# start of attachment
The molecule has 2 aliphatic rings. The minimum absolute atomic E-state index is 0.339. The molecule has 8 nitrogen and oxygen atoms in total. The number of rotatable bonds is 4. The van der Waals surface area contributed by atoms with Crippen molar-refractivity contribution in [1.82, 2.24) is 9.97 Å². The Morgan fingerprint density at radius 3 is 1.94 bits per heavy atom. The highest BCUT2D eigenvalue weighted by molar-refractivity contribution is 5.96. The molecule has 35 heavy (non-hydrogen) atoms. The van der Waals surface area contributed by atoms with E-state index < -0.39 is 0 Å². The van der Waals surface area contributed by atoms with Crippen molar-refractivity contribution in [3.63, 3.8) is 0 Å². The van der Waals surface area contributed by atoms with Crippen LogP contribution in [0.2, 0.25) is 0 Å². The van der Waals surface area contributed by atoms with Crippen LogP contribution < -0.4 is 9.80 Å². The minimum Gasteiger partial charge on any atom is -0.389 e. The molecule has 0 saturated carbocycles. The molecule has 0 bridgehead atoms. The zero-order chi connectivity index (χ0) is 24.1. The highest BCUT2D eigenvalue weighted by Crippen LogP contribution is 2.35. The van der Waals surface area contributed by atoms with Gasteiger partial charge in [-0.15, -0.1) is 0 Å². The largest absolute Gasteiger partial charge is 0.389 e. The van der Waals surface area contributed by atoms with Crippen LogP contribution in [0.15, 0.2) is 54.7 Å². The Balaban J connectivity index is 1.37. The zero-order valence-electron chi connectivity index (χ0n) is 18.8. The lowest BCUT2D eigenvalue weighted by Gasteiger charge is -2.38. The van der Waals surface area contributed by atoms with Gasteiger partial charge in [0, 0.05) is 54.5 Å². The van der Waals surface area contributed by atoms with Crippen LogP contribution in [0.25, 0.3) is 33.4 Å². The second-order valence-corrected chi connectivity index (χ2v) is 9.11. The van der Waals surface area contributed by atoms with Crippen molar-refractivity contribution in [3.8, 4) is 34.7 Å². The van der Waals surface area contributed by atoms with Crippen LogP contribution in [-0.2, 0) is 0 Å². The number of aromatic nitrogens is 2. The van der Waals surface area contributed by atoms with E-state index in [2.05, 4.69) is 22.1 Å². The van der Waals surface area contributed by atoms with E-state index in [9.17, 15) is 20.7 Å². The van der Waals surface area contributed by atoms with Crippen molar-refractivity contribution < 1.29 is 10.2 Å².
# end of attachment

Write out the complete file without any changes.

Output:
The molecule has 2 aliphatic rings. The minimum absolute atomic E-state index is 0.339. The molecule has 8 nitrogen and oxygen atoms in total. The number of rotatable bonds is 4. The van der Waals surface area contributed by atoms with Crippen molar-refractivity contribution in [1.82, 2.24) is 9.97 Å². The Morgan fingerprint density at radius 3 is 1.94 bits per heavy atom. The highest BCUT2D eigenvalue weighted by molar-refractivity contribution is 5.96. The molecule has 35 heavy (non-hydrogen) atoms. The van der Waals surface area contributed by atoms with E-state index < -0.39 is 0 Å². The van der Waals surface area contributed by atoms with Crippen molar-refractivity contribution in [3.63, 3.8) is 0 Å². The van der Waals surface area contributed by atoms with Crippen LogP contribution in [0.2, 0.25) is 0 Å². The van der Waals surface area contributed by atoms with Crippen LogP contribution < -0.4 is 9.80 Å². The minimum Gasteiger partial charge on any atom is -0.389 e. The molecule has 0 saturated carbocycles. The molecule has 0 bridgehead atoms. The zero-order chi connectivity index (χ0) is 24.1. The highest BCUT2D eigenvalue weighted by Crippen LogP contribution is 2.35. The van der Waals surface area contributed by atoms with Gasteiger partial charge in [-0.15, -0.1) is 0 Å². The largest absolute Gasteiger partial charge is 0.389 e. The van der Waals surface area contributed by atoms with Crippen LogP contribution in [0.15, 0.2) is 54.7 Å². The Balaban J connectivity index is 1.37. The zero-order valence-electron chi connectivity index (χ0n) is 18.8. The lowest BCUT2D eigenvalue weighted by Gasteiger charge is -2.38. The van der Waals surface area contributed by atoms with Gasteiger partial charge in [0, 0.05) is 54.5 Å². The van der Waals surface area contributed by atoms with Crippen LogP contribution in [0.25, 0.3) is 33.4 Å². The second-order valence-corrected chi connectivity index (χ2v) is 9.11. The van der Waals surface area contributed by atoms with Crippen molar-refractivity contribution in [3.8, 4) is 34.7 Å². The van der Waals surface area contributed by atoms with Crippen LogP contribution in [-0.2, 0) is 0 Å². The number of aromatic nitrogens is 2. The van der Waals surface area contributed by atoms with E-state index in [2.05, 4.69) is 22.1 Å². The van der Waals surface area contributed by atoms with E-state index in [9.17, 15) is 20.7 Å². The van der Waals surface area contributed by atoms with Crippen molar-refractivity contribution < 1.29 is 10.2 Å².